Thursday, August 26, 2021

On Baltic Sea Day a Reminder of the Importance of a Link Between Neighbours

Local Ports Celebrate as Covid Highlights the Value of the Waterway
Shipping News Feature

BALTIC – Today, August 26, is Baltic Sea Day, giving Scandinavian neighbours a chance to celebrate a waterway that has proved crucial at many times, and was particularly missed during the height of the Covid pandemic.

Baltic Sea Day is celebrated on the last Thursday of August every year and is the brain child of the John Nurminen Foundation, an organisation dedicated to protecting the Sea and its cultural heritage for future generations. The day sees numerous events to celebrate the occasion and has a dedicated webpage showing all that is going on.

Sweden and Finland in particular have a shared history of important trade exchange and there has always been a significant amount of travel between the countries. During the pandemic this maritime bridge was to all extents closed and threatened. Vessel services have slowly and safely restarted this summer and the appreciation of the value of good neighbours has grown while isolated. Mayor of Stockholm Anna König Jerlmyr comments:

“Sweden and Finland have always been bound together by the Baltic Sea. During the pandemic we have missed the Finnish visitors and the opportunity to travel between our countries, and we have worked very hard to keep the important transport flow moving. With the restart of services, a new environmental and climate action plan and good collaboration with our neighbours, our focus is now on the future of the Baltic Sea.”

As elsewhere global warming is high on the local agenda and this spring Ports of Stockholm’s Board of Directors ratified a new climate and environmental action plan, including the goal of zero emissions from shipping within the port area by 2040. A key factor in achieving this goal is good collaboration with the ports on the other side of the Baltic Sea to find efficient and similar solutions jointly with common customers.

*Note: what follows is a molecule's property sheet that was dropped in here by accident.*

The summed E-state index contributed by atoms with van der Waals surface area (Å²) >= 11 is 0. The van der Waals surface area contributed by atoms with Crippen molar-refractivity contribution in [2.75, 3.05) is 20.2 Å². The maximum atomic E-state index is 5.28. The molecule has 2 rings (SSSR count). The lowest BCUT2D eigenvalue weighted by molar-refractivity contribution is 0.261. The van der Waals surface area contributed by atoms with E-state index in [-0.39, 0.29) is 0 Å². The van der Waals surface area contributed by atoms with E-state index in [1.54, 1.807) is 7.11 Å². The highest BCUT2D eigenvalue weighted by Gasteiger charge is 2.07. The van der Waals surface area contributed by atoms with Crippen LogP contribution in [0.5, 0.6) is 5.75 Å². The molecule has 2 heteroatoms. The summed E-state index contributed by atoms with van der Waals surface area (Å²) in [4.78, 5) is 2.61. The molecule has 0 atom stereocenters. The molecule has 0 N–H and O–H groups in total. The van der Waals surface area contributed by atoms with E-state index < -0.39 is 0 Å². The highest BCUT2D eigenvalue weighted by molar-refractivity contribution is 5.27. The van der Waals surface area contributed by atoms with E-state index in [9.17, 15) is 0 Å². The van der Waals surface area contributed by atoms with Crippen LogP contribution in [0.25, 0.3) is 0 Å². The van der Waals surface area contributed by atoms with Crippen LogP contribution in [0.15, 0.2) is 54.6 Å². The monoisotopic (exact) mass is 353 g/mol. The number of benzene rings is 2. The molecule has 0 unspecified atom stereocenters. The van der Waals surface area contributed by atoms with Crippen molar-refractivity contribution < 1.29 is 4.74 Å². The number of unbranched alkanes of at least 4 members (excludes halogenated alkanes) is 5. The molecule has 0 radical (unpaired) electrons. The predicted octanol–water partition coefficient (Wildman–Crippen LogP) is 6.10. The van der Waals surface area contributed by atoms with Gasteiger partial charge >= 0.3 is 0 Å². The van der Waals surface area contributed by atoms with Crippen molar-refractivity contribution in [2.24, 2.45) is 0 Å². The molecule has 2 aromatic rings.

The Port of Helsinki and Ports of Stockholm are working in a goal-oriented way on tangible issues such as onshore power connection and offloading black and grey water, and taking essential steps to reach the goals set. Ville Haapasaari, CEO at Port of Helsinki explained thus:

“In addition to the vessels being a natural and much appreciated part of the character of the city in Helsinki, services between Stockholm and Helsinki have an important socio-economic function and historical importance. The investments made now and in the future to ensure we reach the climate goals set by the Port of Helsinki will secure the important logistics chain for many years to come.”

In Helsinki the Port is committed to supporting the carbon dioxide neutral goal of the City of Helsinki. The port’s own goal is for business operations to be carbon dioxide neutral by 2035 at the latest, as well as to significantly reduce the total carbon dioxide emissions within the port area. Vessel services account for 80% of total carbon dioxide emissions at the Port of Helsinki.

Reduction of emissions is therefore vital to achieving the environmental goals set. Cooperation with the shipping companies and the ports in neighbouring countries is a focus for developing and implementing onshore power connections and other essential measures. Such measures will be essential to preserve the Baltic Sea for those who follow.